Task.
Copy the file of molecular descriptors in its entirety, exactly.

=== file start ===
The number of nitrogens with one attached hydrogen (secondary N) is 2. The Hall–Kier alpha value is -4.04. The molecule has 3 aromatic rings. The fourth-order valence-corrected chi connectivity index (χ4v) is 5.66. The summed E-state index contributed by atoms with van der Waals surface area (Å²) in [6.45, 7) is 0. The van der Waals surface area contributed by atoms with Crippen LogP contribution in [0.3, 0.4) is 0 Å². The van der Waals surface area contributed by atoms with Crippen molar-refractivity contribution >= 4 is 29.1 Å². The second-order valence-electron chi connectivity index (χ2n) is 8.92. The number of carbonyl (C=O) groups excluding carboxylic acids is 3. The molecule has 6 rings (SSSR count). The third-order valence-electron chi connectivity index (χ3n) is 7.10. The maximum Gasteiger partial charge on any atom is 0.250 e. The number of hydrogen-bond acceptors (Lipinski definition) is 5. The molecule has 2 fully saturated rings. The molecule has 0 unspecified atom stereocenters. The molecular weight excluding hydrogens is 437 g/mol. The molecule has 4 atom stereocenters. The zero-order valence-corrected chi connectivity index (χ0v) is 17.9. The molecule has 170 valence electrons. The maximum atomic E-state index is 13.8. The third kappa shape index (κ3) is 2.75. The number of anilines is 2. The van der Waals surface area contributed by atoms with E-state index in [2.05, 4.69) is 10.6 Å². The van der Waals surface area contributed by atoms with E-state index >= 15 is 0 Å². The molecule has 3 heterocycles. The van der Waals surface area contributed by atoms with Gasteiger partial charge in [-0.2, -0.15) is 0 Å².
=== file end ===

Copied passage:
The number of nitrogens with one attached hydrogen (secondary N) is 2. The Hall–Kier alpha value is -4.04. The molecule has 3 aromatic rings. The fourth-order valence-corrected chi connectivity index (χ4v) is 5.66. The summed E-state index contributed by atoms with van der Waals surface area (Å²) in [6.45, 7) is 0. The van der Waals surface area contributed by atoms with Crippen LogP contribution in [0.3, 0.4) is 0 Å². The van der Waals surface area contributed by atoms with Crippen molar-refractivity contribution >= 4 is 29.1 Å². The second-order valence-electron chi connectivity index (χ2n) is 8.92. The number of carbonyl (C=O) groups excluding carboxylic acids is 3. The molecule has 6 rings (SSSR count). The third-order valence-electron chi connectivity index (χ3n) is 7.10. The maximum Gasteiger partial charge on any atom is 0.250 e. The number of hydrogen-bond acceptors (Lipinski definition) is 5. The molecule has 2 fully saturated rings. The molecule has 0 unspecified atom stereocenters. The molecular weight excluding hydrogens is 437 g/mol. The molecule has 4 atom stereocenters. The zero-order valence-corrected chi connectivity index (χ0v) is 17.9. The molecule has 170 valence electrons. The maximum atomic E-state index is 13.8. The third kappa shape index (κ3) is 2.75. The number of anilines is 2. The van der Waals surface area contributed by atoms with E-state index in [2.05, 4.69) is 10.6 Å². The van der Waals surface area contributed by atoms with E-state index >= 15 is 0 Å². The molecule has 3 heterocycles. The van der Waals surface area contributed by atoms with Gasteiger partial charge in [-0.2, -0.15) is 0 Å².